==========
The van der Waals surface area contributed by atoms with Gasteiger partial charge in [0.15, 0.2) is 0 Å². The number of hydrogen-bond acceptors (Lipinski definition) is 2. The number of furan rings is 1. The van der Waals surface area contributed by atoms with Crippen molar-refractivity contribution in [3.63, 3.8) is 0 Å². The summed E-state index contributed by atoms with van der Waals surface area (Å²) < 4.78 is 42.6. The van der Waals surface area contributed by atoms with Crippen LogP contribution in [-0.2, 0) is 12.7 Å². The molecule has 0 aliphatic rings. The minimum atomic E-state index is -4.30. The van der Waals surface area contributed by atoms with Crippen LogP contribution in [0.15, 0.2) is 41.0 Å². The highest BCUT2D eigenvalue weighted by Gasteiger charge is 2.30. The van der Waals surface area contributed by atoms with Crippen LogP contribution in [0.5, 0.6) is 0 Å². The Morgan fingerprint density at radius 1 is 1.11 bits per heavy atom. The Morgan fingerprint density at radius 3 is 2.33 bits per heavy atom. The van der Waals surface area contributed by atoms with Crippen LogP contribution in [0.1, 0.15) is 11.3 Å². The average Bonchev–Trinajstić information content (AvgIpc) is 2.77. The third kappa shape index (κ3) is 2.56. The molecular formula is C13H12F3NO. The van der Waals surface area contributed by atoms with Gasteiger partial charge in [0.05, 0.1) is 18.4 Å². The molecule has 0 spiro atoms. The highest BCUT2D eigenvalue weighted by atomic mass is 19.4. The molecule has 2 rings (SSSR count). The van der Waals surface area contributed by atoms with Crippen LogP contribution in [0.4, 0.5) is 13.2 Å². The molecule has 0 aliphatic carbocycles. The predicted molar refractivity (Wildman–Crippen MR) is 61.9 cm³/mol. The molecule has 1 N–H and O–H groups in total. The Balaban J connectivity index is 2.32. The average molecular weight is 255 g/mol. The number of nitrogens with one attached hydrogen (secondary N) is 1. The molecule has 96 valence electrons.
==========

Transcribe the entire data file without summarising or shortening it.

The van der Waals surface area contributed by atoms with Gasteiger partial charge in [0.15, 0.2) is 0 Å². The number of hydrogen-bond acceptors (Lipinski definition) is 2. The number of furan rings is 1. The van der Waals surface area contributed by atoms with Crippen molar-refractivity contribution in [3.63, 3.8) is 0 Å². The summed E-state index contributed by atoms with van der Waals surface area (Å²) < 4.78 is 42.6. The van der Waals surface area contributed by atoms with Crippen LogP contribution in [-0.2, 0) is 12.7 Å². The molecule has 0 aliphatic rings. The minimum atomic E-state index is -4.30. The van der Waals surface area contributed by atoms with Crippen LogP contribution in [0.15, 0.2) is 41.0 Å². The highest BCUT2D eigenvalue weighted by Gasteiger charge is 2.30. The van der Waals surface area contributed by atoms with Crippen LogP contribution in [0.5, 0.6) is 0 Å². The Morgan fingerprint density at radius 1 is 1.11 bits per heavy atom. The Morgan fingerprint density at radius 3 is 2.33 bits per heavy atom. The van der Waals surface area contributed by atoms with Crippen LogP contribution in [0.1, 0.15) is 11.3 Å². The average Bonchev–Trinajstić information content (AvgIpc) is 2.77. The third kappa shape index (κ3) is 2.56. The molecular formula is C13H12F3NO. The van der Waals surface area contributed by atoms with Gasteiger partial charge in [0.05, 0.1) is 18.4 Å². The molecule has 0 spiro atoms. The highest BCUT2D eigenvalue weighted by atomic mass is 19.4. The molecule has 2 rings (SSSR count). The van der Waals surface area contributed by atoms with Crippen LogP contribution in [0.4, 0.5) is 13.2 Å². The molecule has 0 aliphatic carbocycles. The predicted molar refractivity (Wildman–Crippen MR) is 61.9 cm³/mol. The molecule has 1 N–H and O–H groups in total. The Balaban J connectivity index is 2.32. The average molecular weight is 255 g/mol. The number of nitrogens with one attached hydrogen (secondary N) is 1. The molecule has 96 valence electrons.